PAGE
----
The Kingdom will pass a new law restricting citizens’ ability to sit on walls. (doesn’t include 3 points of Elaboration)

 

Relevant (Category: Law & Justice), with Elaboration and Clarity:

The kingdom’s Department of Commerce will pass new infrastructure regulations that will restrict the height of walls, so that if citizens like Humpty Dumpty choose to sit on the walls, they will be in less danger of injuring themselves if they fall off. (includes a valid who, a valid how, and a valid why. Clearly and concisely written.)

 

Relevant (Category: Law & Justice), with Elaboration but not Clarity:

The kingdom’s Department of Commerce will pass new infrastructure regulations that will restrict the height of walls, so that if citizens like Humpty Dumpty choose to sit on the walls, they will be in less danger of injuring themselves if they fall off. The Health Department will also create a marketing campaign to warn citizens about the precariousness of the walls and make it less appealing to people like Humpty Dumpty in their future wall-sitting endeavors. (has multiple solutions or threads -- unclear what the focal solution is)

 

Not Relevant:

Bo-Peep will use nanobots to prevent her sheep from entering the kingdom. (doesn’t connect to Future Scene at hand)

 

Additionally, students will be scored for Fundamental Concepts (Research Applied, Creative Strength, and Futuristic Thinking) specifically regarding their created Solutions. 

 

STEP 4 - CRITERIA

I LOVE the updates to the scoring here. LOVE!

 

Instead of the ongoing confusion around what constitutes a Modified vs Advanced Criteria, the scoring here has been simplified:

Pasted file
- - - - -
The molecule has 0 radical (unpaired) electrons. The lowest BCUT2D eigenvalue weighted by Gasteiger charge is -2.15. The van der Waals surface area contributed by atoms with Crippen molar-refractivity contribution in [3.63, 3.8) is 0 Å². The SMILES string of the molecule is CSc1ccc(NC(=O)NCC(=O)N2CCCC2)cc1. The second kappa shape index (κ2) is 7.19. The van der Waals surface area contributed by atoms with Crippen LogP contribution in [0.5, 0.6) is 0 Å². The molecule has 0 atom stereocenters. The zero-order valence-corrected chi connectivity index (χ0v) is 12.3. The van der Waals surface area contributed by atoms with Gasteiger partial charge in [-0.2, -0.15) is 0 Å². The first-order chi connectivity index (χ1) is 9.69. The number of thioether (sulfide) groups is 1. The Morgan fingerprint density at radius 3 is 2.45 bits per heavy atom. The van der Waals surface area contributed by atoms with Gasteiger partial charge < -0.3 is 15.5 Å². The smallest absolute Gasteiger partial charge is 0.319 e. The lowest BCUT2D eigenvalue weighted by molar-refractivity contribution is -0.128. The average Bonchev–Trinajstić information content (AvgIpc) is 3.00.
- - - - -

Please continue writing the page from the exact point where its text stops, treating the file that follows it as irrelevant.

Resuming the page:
If a criteria is not justified with Future Scene facts or tied to the Future Scene in any way, it’s Generic

If it is justified with Future Scene or tied to the Future Scene, it’s Targeted

 

EXAMPLE:

Generic: Which solution will be the safest?
Targeted: Which solution will be the safest for the king’s men in charge of trying to put Humpty Dumpty back together again? 

 

So much simpler!

 

STEP 5 - GRID

Previously, the scoring for the Grid was, for lack of a better word, insignificant. 5 points for a perfect Grid, with one point subtracted for each error present.

 

This always felt a bit petty and did not really reward teams who put an appropriate amount of time and effort into creating a complete Grid.

 

The new scoring is much simpler:

20 points for a complete and accurately filled out Grid

14 points for a Grid that’s completely filled out, but may have math errors or obvious “silly” mistakes (two 7s in a column instead of a 7 and a 6)

7 points for an incomplete or erroneously filled out Grid (top solution not used as Action Plan, obvious fudging of the numbers, etc)

0 points for a blank Grid


 

STEP 6 - ACTION PLAN

Similar to the scoring on the Underlying Problem, the scoring on the Action Plan has been significantly bumped up, to emphasize its importance in the overall process.

 

The biggest change here is that there are now specific scores for:

Relationship to Criteria

Relationship to the UP

Relationship to the Future Scene

 

A strong Action Plan will now have to address the full hierarchy of importance, with an emphasis on how this solution will fundamentally address the story being told in the Future Scene as a whole.